Failing Them Softly

Disappointing people's expectations is inevitable. Just do it at a rate they can tolerate.
Failing Them Softly

About a dozen years ago I started reading books about fresh ways to understand the identity of the church. Reading thinkers such as Darrell Guder, Lesslie Newbigin, and Alan Hirsch convinced me of the church's need for a fresh expression of the gospel in Western culture. I helped start a few ministries in communities that had little exposure to Christianity and had seen God do some incredible things. But through my experiences and my reading, I became that annoying 20-something leader who believes the church is overdue for radical change, and that he is just the guy to lead it.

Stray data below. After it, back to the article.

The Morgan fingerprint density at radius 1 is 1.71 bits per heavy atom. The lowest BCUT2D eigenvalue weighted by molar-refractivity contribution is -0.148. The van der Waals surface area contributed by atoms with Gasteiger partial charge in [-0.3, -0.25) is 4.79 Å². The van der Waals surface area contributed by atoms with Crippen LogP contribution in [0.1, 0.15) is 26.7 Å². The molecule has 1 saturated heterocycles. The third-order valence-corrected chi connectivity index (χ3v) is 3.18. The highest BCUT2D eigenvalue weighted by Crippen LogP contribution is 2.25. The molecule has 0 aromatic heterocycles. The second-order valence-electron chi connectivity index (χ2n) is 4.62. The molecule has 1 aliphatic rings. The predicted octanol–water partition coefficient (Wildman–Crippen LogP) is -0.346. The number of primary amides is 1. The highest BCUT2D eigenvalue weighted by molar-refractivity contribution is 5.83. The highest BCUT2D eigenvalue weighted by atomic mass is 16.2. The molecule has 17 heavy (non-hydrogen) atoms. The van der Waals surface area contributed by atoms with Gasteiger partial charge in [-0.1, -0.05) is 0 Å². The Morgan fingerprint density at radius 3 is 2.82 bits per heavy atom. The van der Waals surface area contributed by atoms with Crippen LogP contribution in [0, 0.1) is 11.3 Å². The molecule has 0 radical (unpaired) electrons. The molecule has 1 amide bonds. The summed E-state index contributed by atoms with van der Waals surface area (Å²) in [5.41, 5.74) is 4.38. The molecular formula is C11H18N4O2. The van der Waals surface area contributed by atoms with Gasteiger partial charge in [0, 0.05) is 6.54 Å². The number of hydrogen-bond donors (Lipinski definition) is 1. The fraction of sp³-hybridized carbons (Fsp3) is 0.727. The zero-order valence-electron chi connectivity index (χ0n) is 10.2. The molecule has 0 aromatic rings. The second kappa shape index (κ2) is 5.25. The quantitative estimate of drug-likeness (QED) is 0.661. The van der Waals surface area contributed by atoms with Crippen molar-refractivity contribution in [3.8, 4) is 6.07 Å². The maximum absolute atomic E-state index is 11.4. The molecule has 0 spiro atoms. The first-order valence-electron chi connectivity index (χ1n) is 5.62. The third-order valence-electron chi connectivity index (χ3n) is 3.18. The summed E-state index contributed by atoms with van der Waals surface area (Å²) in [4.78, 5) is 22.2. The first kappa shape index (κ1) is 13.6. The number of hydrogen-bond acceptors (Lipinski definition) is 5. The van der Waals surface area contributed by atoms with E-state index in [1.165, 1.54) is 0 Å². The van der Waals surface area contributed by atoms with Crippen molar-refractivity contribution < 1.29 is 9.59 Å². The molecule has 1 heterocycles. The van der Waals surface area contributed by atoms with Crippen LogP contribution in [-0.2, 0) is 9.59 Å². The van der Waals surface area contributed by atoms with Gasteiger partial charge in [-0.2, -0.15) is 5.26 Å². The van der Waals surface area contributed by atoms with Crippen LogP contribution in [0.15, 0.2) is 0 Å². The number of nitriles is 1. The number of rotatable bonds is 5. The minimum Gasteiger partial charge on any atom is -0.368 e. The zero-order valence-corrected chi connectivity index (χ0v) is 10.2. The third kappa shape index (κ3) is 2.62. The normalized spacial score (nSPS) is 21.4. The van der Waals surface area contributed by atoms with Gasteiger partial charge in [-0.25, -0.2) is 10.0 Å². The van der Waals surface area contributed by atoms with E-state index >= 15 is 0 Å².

Skeptical that "traditional" churches could make the kind of changes I longed to see, I gravitated toward church planting. The only way to see radical change, I believed, was to start fresh.

When we started Mill City Church in Northeast Minneapolis, we used all the language you might expect from young leaders out to change the church. We were about serving, not Sundays; we were about people, ...

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